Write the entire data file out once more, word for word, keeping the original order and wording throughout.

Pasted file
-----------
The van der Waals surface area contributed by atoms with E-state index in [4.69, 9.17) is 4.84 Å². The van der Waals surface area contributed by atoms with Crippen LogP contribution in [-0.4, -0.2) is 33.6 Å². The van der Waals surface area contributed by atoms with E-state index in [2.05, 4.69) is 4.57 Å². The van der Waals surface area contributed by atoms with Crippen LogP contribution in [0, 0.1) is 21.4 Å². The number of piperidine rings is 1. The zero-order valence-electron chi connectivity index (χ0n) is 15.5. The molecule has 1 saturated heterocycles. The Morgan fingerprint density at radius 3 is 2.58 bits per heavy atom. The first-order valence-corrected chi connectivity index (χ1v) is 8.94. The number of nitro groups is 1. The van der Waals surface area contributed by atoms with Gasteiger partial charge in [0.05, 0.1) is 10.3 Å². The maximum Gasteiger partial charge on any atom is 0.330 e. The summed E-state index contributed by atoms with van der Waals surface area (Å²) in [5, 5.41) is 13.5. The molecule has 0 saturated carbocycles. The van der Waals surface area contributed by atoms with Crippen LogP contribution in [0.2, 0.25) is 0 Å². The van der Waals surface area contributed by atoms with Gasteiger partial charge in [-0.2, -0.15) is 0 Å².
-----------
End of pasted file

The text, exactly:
The van der Waals surface area contributed by atoms with E-state index in [4.69, 9.17) is 4.84 Å². The van der Waals surface area contributed by atoms with Crippen LogP contribution in [-0.4, -0.2) is 33.6 Å². The van der Waals surface area contributed by atoms with E-state index in [2.05, 4.69) is 4.57 Å². The van der Waals surface area contributed by atoms with Crippen LogP contribution in [0, 0.1) is 21.4 Å². The number of piperidine rings is 1. The zero-order valence-electron chi connectivity index (χ0n) is 15.5. The molecule has 1 saturated heterocycles. The Morgan fingerprint density at radius 3 is 2.58 bits per heavy atom. The first-order valence-corrected chi connectivity index (χ1v) is 8.94. The number of nitro groups is 1. The van der Waals surface area contributed by atoms with Gasteiger partial charge in [0.05, 0.1) is 10.3 Å². The maximum Gasteiger partial charge on any atom is 0.330 e. The summed E-state index contributed by atoms with van der Waals surface area (Å²) in [5, 5.41) is 13.5. The molecule has 0 saturated carbocycles. The van der Waals surface area contributed by atoms with Crippen LogP contribution in [0.2, 0.25) is 0 Å². The van der Waals surface area contributed by atoms with Gasteiger partial charge in [-0.2, -0.15) is 0 Å².